Alibaba's Singles' Day event.
STR/AFP/Getty Images
  • Chinese ecommerce giant Alibaba used to give blow-by-blow updates on its sales figures on Singles' Day.
  • Analysts say Alibaba is taking a low-key approach this year to stay out of regulator scrutiny.
  • Competitor JD.com has already reported record sales of $48.6 billion.
  • For more stories go to www.BusinessInsider.co.za.

Chinese ecommerce giant Alibaba is playing it cool for its mega Singles' Day shopping festival this year.

Not only does it not have a glitzy counter displaying sales numbers in real time, it hasn't communicated any significant figures to show its blowout numbers as well. This is a big deal for a company that used to highlight eye-popping sales numbers achieved in the first hour and even in the first half-hour of the annual sales.

This year, all it's saying on its blog is that 382 brands have achieved sales of 100 million yuan ($15.6 million) each since November 1, when the event kicked off. That's not saying much at all, given that Apple sold $47 million in the first second of the sales event, as Alibaba said in its blog.

Analysts say Alibaba is taking a low-key approach to stay out of regulator scrutiny. The company's troubles started last year, when cofounder Jake Ma gave a speech criticising China's financial regulatory system. Ma's words angered the Chinese authorities, prompting intense regulatory scrutiny on his businesses.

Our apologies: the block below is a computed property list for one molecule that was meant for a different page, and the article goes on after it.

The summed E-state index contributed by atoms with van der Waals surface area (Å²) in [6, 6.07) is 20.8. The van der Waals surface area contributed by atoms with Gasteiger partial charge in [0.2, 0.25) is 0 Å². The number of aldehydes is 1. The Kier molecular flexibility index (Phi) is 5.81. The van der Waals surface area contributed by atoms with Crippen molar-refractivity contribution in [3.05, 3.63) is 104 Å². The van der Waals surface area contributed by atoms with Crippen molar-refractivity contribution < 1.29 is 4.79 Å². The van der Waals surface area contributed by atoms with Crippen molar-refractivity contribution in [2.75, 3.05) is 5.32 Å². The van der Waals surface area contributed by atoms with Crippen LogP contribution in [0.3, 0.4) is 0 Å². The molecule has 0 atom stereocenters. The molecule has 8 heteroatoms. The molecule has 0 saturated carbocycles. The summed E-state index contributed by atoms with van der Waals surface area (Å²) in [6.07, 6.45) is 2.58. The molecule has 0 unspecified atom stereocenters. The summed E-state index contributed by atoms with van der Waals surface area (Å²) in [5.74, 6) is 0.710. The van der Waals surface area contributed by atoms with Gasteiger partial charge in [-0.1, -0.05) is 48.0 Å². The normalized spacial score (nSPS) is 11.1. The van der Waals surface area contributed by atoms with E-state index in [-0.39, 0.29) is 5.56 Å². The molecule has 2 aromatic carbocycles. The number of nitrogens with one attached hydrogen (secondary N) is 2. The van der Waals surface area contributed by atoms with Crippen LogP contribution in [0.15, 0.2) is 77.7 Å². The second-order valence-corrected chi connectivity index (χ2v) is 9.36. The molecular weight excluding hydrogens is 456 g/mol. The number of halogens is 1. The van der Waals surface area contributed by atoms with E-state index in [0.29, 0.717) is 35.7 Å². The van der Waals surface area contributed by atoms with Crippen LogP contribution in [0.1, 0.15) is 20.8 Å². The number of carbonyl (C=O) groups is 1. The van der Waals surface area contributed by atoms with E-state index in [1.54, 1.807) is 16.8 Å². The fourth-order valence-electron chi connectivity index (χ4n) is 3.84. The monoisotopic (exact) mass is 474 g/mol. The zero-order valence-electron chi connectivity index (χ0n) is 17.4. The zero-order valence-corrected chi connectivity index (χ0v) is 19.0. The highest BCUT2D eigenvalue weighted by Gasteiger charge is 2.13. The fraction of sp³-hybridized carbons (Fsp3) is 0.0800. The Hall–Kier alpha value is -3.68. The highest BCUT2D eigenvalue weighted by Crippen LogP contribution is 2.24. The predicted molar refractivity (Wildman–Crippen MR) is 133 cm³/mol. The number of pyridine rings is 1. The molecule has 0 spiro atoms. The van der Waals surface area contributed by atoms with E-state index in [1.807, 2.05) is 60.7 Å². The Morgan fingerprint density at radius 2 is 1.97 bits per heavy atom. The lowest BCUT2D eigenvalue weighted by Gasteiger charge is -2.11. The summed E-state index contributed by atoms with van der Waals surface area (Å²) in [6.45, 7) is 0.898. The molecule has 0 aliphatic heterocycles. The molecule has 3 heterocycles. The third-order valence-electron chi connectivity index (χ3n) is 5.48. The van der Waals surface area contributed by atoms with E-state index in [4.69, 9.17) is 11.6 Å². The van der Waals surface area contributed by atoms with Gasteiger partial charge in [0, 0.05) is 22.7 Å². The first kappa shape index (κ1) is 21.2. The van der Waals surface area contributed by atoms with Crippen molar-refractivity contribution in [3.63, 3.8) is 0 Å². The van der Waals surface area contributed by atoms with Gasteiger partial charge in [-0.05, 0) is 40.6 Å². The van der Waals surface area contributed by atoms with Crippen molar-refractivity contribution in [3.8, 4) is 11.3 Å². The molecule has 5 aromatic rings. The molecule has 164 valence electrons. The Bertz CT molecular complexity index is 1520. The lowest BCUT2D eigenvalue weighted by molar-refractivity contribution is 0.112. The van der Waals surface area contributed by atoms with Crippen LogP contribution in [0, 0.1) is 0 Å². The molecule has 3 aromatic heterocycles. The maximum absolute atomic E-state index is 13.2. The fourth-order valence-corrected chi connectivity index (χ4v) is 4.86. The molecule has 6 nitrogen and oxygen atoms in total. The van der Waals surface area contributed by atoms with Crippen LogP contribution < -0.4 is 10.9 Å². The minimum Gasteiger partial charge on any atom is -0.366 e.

Alibaba's fintech spin-off Ant Group, for example, has had its mega IPO - most recently valued at $35 billion -suspended since last November. And in December, Chinese regulators launched an antitrust investigation into Alibaba that resulted in a $2.8 billion fine.

Ma - a high profile businessman fond of flamboyant performances - also disappeared from public view for two months late last year before reappearing in a video conference in late January. He was sighted in Spain recently, Reuters reported, citing local media.

"This year's muted festivities are a perfect storm of economic, competitive and regulatory pressures," said Michael Norris, research strategy manager at Shanghai-based consultancy AgencyChina, per the Associated Press. "In terms of regulation, e-commerce platforms are coming to grips with how to align consumption extravaganzas with 'common prosperity' themes," he added to the AP.

"China's Double 11 loses glamour, focuses on high-quality growth amid tight regulations," Chinese Communist Party's Global Times newspaper surmised.

Alibaba did not immediately to Insider's request for comment on whether it will be releasing sales figures this year, but a spokesperson told the AFP numbers would only be announced after the event's window closes late on Thursday.

Competitor JD.com, on the other hand, has already reported record sales of 311.4 billion Chinese yuan ($48.6 billion), and the event is still ongoing. This surpasses the 271.5 billion Chinese yuan ($42.4 million) JD.com made in sales in the 11-day event last year.

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